The rise of the female founder

We’re all too familiar with the very real gender gap within the tech community. Women are underrepresented as engineers, management, investors, and founders.

A commonly cited statistic is that only 7 percent of U.S. venture capital deals go to women founders and CEOs. Business Insider recently crunched the numbers behind 26 of the top venture capital funds in Silicon Valley and learned that the percentage of female-founded startups in their portfolios ranged from a high of 19% to a low of just 4%.

However, there are signs that the situation, at least when it comes to female founders, is improving. At Version One, we’re seeing an increasing number of pitches from female entrepreneurs. Three out of our six investments in 2014 are female-led companies (Danielle Morrill at Mattermark and two unannounced deals) – which means that 25% of our portfolio companies of now 20 companies have female founders.

What’s even more telling are the types of companies involved. In the past, female CEOs were largely limited to those areas where they have a distinct advantage over their male counterparts (i.e. selling primarily to a female audience). But today we’re seeing women building companies across all sectors and areas.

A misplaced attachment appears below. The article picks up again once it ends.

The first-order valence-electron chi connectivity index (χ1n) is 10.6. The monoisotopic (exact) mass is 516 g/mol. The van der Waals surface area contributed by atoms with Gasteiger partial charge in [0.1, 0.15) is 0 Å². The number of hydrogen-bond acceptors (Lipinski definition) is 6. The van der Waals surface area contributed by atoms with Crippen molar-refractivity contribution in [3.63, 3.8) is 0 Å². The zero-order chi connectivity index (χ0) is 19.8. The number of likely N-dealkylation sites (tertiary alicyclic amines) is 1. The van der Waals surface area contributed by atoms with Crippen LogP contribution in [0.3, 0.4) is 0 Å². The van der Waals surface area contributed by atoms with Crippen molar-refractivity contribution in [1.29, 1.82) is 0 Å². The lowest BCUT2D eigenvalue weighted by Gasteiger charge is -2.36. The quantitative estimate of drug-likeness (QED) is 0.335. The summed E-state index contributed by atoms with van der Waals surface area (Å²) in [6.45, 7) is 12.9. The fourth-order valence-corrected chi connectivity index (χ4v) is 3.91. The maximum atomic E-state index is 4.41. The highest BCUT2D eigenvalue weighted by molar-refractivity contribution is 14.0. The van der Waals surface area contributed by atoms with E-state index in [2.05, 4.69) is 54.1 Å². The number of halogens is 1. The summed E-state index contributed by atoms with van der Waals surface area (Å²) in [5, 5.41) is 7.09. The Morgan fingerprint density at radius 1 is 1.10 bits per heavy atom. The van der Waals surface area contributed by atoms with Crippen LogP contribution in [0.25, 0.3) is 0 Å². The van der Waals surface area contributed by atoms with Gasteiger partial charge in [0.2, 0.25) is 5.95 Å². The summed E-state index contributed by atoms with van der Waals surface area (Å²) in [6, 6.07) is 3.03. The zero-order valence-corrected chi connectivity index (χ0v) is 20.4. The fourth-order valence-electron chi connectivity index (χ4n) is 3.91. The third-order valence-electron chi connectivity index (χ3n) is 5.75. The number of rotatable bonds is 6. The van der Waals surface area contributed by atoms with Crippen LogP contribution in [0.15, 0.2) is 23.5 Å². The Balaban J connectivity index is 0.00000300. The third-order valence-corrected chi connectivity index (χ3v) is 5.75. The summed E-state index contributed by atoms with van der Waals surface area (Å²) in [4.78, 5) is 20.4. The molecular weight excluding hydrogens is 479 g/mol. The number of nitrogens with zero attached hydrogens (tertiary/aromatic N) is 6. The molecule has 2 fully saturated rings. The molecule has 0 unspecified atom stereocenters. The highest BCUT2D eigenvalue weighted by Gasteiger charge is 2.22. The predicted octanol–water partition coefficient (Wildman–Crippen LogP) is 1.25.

Some of this trend might be due to the favorable environment for first-time entrepreneurs. The rise of the cloud and SaaS has eliminated many of the upfront expenditures needed for a tech start-up, creating opportunities for a more diverse range of entrepreneurs, including women, to bring their ideas to market.

This is a very positive development, as the broader the entrepreneurial base the better. Gender diversity, as with diversity of any kind, results in a fuller range of ideas, perspectives, and approaches to problems. And an interesting study found that women-run private tech companies are more capital-efficient and bring in a 35% higher return on investment (and 12% higher when venture backed).

Yet while I’m happy that gender diversity is on the upswing in tech, the truth of the matter is that we’re still talking about female founders as the exception. There are no articles, blogs, conferences, or reports focused on the number of male founders. Hopefully, 2014 will be the year we don’t have to talk anymore about female founders. Then we’ll know that real progress was made.


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